4 Reasons Your Church Staff is Quiet Quitting

Discover the top reasons why church staff are quiet quitting and learn effective strategies to ensure the support and health of your ministry.

Susanna Fleming

Digital giving apps and tools

In 2022, the phrase “quiet quitting” went viral on TikTok due to its resonance with emerging generations. According to the TikToker who popularized the term, this phrase describes people who choose to stay in their jobs but quit the idea of going above and beyond. “You’re still performing your duties,” says @zkchillin, “but you’re no longer subscribing to the hustle culture mentality that has to be your life – the reality is, it’s not.”

Hustle Culture in the Church

As someone who grew up in a family of pastors and has worked in ministry for over a decade now, I understand the threat that “quiet quitting” might appear to pose for church leadership. Churches are primarily volunteer-run organizations, and their success is somewhat dependent on the generous leaders, staff members, and volunteers who go “above and beyond'' to give of their time and talents. If people start to check out or stop volunteering in addition to their 40 hours a week of vocational church ministry, we may be tempted to worry that things are simply not going to get done. 

At the same time, however, I’m wary of hustle culture in the Church. I’m concerned that our society’s preoccupation with everything fast-paced and productive has seeped its way into many church staff cultures, and this could be causing undue pressure and burnout. 

So what do you do when quiet quitting shows up on your church staff? Should you sound the alarm bells? Should you hire more committed workers? Or are there other ways to look at quiet quitting that may foster a healthier culture overall?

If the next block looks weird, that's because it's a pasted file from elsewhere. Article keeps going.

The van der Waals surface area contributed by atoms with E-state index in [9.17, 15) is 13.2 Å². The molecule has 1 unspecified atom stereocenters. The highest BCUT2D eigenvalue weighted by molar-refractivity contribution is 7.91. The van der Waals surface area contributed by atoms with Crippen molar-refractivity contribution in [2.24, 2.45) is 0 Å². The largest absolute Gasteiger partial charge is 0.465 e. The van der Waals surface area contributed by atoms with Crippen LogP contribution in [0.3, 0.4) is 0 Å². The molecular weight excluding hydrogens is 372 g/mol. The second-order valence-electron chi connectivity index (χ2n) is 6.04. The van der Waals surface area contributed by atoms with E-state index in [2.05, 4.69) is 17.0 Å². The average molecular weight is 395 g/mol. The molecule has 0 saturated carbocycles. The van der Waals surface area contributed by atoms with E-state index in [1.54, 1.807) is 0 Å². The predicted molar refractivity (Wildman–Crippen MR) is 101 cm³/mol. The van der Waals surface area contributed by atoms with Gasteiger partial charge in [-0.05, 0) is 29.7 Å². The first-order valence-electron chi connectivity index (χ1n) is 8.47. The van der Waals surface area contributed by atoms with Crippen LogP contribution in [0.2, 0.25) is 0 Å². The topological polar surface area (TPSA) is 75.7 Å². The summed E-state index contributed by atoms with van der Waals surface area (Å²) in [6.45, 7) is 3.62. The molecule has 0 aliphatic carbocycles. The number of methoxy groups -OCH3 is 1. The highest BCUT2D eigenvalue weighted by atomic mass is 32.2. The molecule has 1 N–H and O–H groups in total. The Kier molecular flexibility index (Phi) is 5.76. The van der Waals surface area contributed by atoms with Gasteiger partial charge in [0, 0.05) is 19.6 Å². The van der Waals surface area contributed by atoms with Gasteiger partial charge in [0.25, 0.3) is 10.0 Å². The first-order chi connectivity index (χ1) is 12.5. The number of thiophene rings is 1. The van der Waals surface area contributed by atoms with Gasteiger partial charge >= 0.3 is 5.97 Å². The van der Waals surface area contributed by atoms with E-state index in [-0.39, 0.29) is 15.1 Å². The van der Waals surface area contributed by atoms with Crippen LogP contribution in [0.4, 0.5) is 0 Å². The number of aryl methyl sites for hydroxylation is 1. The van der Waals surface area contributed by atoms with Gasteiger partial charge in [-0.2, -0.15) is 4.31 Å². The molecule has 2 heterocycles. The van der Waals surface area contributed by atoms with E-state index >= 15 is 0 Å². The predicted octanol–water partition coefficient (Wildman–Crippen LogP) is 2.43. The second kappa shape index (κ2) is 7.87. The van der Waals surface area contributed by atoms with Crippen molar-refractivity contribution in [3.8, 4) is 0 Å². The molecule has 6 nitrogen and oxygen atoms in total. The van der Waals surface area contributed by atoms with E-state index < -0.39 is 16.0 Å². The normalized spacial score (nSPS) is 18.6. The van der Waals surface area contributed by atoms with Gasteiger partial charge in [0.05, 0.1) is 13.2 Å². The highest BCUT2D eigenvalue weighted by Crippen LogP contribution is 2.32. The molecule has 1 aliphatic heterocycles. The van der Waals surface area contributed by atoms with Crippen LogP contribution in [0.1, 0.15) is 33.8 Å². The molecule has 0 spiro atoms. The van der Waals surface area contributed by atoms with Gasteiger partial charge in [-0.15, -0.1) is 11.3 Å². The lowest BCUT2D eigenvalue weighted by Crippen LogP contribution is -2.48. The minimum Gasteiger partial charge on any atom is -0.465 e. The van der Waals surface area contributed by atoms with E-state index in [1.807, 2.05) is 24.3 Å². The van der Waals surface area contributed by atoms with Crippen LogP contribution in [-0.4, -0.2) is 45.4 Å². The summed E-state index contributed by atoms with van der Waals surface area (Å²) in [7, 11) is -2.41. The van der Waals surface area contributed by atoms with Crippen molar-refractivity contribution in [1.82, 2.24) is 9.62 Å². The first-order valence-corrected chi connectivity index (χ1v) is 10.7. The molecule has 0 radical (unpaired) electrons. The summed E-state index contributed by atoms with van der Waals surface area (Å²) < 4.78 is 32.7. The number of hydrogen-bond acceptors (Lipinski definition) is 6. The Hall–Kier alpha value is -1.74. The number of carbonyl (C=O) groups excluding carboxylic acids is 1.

Here are four reasons why your church staff may be quiet quitting and how you can respond to ensure the support and health of your team.

4 Reasons Your Church Staff is Quiet Quitting – And How You Can Respond

1. Inappropriate Expectations

Not too long ago, I found myself at a gathering for young church leaders. The material was deeply edifying, and I was reminded of why I love working in church ministry. Near the end of the gathering, however, the speaker made a comment that caused me to pause. “Before I worked in full-time church ministry, I worked 40 hours a week at my other job and volunteered at the church on top of that. Now that I work in a church, I should still be volunteering on top of my paid hours. We all should.” He went on to comment that sometimes working in a church requires sacrifice, like missing his son’s baseball games or his daughter’s music recitals. 

Though I understand the heart of this sentiment – we should be grateful to work in a church and give generously to support God’s mission – this does not mean that we should be expected to sacrifice the other important parts of our lives on the altar of ministry. There are times in which church staff can and should volunteer, but to ask a church staff to consistently volunteer for free is an inappropriate expectation. As 1 Timothy 5:18 says, “The worker is worthy of his wages.” If you sense that your team is quiet quitting, it may be time to reconsider the expectations being placed on them. 

2. Missed Sabbaths

Several years ago, my church leadership lovingly advised me to take a month-long sabbatical to recover from a wild season of church planting. Though I was terrified of slowing down, I knew that the Sabbatical was deeply needed. “Consider it an opportunity to make up for all the days you never took off,” my pastor said understandingly. I hadn’t Sabbathed enough. I hadn’t entered into the rest that God freely offers us. And in part, I didn’t do so because Sabbath wasn’t valued by my church staff. We never talked about it, and we didn’t have a culture of rest.